Friday, 24 February 2017

NHS Reform as Botched Quality Management

I’ve been following reports about the latest top down reorganisation of the NHS with interest, or I should say following those that made it over the wall  as the plans have been well suppressed. The secrecy is not surprising, top down reorganisations of the NHS usually fail to deliver the promised results and its status  as a deeply cherished national treasure constantly being circled by wolves makes it a highly sensitive subject. I don’t believe it does everything right, but it punches well above its weight and is struggling heroically with demographic changes and funding shortages.

Seems to me these proposed changes have some merit, at least in theory. There is evidence that focusing treatment into specialist centres can deliver better results than having more widely dispersed services. There is also evidence that moving certain types of medical care out of hospitals and into community care is beneficial. Let’s face it; as long as the required support is in place, most people would rather be in the peace and privacy their own home than hospital which is usually a busy places full of sick or dying people. Medical advances mean we often don’t need to stay in hospital as long as we once did, in the past minor procedures involved multiple days stay, now many  procedures can be handled as outpatient cases like my recent snip (which I must get around to writing something about).

The big problem is the availability of the necessary support. Most sensible people know that the resources to shift more patients out of hospital and into community healthcare simply don’t exist. As far as these plans go it's the ‘Elephant in the Room’. Both Government and NHS bosses  know full well that the NHS, England and Wales especially, barely has enough GP’s and other community healthcare professionals to cover existing demand. At the same time the related provision of social care services which is delivered by local authorities is on the verge of collapse due to years of Government austerity. Some improvements may be possible with tinkering around the edges, but it's wishful thinking to believe this can work without massive incremental investment in community healthcare and social care.

There is a fundamental lack of trust in the Government to do the right thing, it’s not helped by the fact that the leadership of the Conservative Party sends out ambivalent signals on the NHS. Whether it is ideological dogmatism over privatisation to the whiff of individual venality, trust is low. It’s not something to dwell upon here, but my own anecdotal experience as a former Conservative activist tells me  there is a clear divergence between the grassroots and upper echelons on this one. It is all reinforced by constant disingenuous responses from the Government that it's spending additional billions on the NHS, when a more truthful assessment is that any such money is simply plugging deficits, inflationary pressures and is probably just shuffled from elsewhere in the health budget. Similar claims around allowing local authorities to increase council tax to support social care are also mendacious. The Government's deliberate political decision to weight the pain of austerity away from the central portfolios, combined with raises to the minimum wage and the demands of an ageing population mean local government led social care system is already collapsing.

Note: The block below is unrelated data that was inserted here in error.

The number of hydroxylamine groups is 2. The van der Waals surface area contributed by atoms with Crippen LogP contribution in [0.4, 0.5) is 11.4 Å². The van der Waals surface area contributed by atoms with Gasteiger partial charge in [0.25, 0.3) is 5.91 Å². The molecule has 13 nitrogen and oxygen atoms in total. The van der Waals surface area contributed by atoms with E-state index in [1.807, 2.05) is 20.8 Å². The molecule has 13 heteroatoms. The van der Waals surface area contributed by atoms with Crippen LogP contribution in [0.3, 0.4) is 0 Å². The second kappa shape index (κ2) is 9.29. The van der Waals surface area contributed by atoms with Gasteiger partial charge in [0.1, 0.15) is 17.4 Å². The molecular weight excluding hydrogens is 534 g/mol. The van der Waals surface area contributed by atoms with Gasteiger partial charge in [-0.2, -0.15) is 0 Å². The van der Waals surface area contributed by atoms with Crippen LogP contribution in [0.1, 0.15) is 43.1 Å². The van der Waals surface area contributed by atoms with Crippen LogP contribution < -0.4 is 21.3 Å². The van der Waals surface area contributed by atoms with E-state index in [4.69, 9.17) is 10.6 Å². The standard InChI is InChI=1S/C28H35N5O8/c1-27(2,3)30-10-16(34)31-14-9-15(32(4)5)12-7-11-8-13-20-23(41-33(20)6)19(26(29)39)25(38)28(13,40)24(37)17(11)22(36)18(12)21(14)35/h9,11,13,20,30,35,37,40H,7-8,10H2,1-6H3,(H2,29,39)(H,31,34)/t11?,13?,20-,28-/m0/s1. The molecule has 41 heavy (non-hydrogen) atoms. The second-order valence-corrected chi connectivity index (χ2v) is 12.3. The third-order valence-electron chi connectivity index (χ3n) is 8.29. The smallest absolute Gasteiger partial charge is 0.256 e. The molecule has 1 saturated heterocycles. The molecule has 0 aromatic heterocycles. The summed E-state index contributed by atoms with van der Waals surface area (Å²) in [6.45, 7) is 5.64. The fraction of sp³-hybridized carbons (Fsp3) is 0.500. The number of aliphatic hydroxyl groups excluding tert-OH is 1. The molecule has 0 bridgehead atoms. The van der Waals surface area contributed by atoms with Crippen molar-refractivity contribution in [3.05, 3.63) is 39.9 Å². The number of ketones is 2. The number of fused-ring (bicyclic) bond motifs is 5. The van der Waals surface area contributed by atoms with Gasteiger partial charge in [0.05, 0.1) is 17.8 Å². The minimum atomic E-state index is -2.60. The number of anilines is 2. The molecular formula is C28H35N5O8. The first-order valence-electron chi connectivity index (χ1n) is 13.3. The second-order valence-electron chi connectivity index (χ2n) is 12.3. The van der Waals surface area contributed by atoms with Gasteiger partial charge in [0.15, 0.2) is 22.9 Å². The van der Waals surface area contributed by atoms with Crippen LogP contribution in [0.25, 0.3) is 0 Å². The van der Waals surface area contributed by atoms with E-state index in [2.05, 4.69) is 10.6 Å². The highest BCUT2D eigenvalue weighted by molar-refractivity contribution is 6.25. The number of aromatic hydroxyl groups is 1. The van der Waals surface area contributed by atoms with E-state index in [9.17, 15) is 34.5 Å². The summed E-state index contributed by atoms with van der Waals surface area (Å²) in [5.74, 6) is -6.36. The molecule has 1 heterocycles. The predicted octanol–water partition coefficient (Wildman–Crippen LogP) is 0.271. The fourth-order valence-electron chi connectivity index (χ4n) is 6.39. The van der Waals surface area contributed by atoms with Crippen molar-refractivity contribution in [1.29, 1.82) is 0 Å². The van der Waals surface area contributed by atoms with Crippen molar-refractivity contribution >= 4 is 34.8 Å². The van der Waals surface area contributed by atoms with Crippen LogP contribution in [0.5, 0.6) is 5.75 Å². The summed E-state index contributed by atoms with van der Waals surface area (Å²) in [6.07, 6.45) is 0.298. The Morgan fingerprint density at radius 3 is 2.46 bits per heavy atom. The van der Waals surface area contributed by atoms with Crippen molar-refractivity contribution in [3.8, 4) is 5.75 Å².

This whole mess bears the hallmarks of the classic quality management clusterfuck. Way back in the day when I studied Management I was taught W. Edwards Deming’s mantra that you focus on quality and the rest follows, organisations that invest in quality and get lower failure rates, less rework, higher throughput as consequently long-term cost reduction. Conversely where the focus is primarily on costs any short-term saving tends to be followed lower quality and higher long-term costs. Over the last twenty years I’ve seen this play out in real businesses, I’ve seen incremental investments in quality deliver long-term benefits, and I’ve seen short term focus on cost cutting simply restack the pain for later (I was once partial to a confidential call where a “corporate superstar” exec suggested cutting a quality programme that had successfully demonstrated £8m per year of cost savings in order to save the £2m a year operational costs). 

Now the NHS is a special case, certain things don’t apply, for example fixing someone up now might only lead to more healthcare needs long-term, but that doesn’t mean some principles don’t apply. It’s still better to fix someone up properly today so you don’t have to do same thing again tomorrow, better for both patient and budget. The top down approaches to NHS reorganisation, and the Government’s reluctance to properly fund social care, repeat the same classic costs over quality stupidity. To make long-term beneficial changes there has to be genuine up front incremental investment in quality, not simply using accounting tricks to restack the deck chairs. There will of course be legitimate challenges to this, such as whether incremental investment is just throwing money at a problem, and there will be illegitimate opposition to it such as the brainless political fetishes around deficit reduction.

Perhaps it’s time to start resolving some of the fundamental problems? Such as admitting that healthcare and social care cannot really be separated, that attempting to shunt patient care into places where there simply isn't resources to treat them (or even worse where the Government's own policies has removed those resources) is just stupid? But most of all maybe we just need to be realistic about the fact that we don't really spend enough in this area and we should maybe reprioritise certain expenditure (I'd start with these sacred cows)?  

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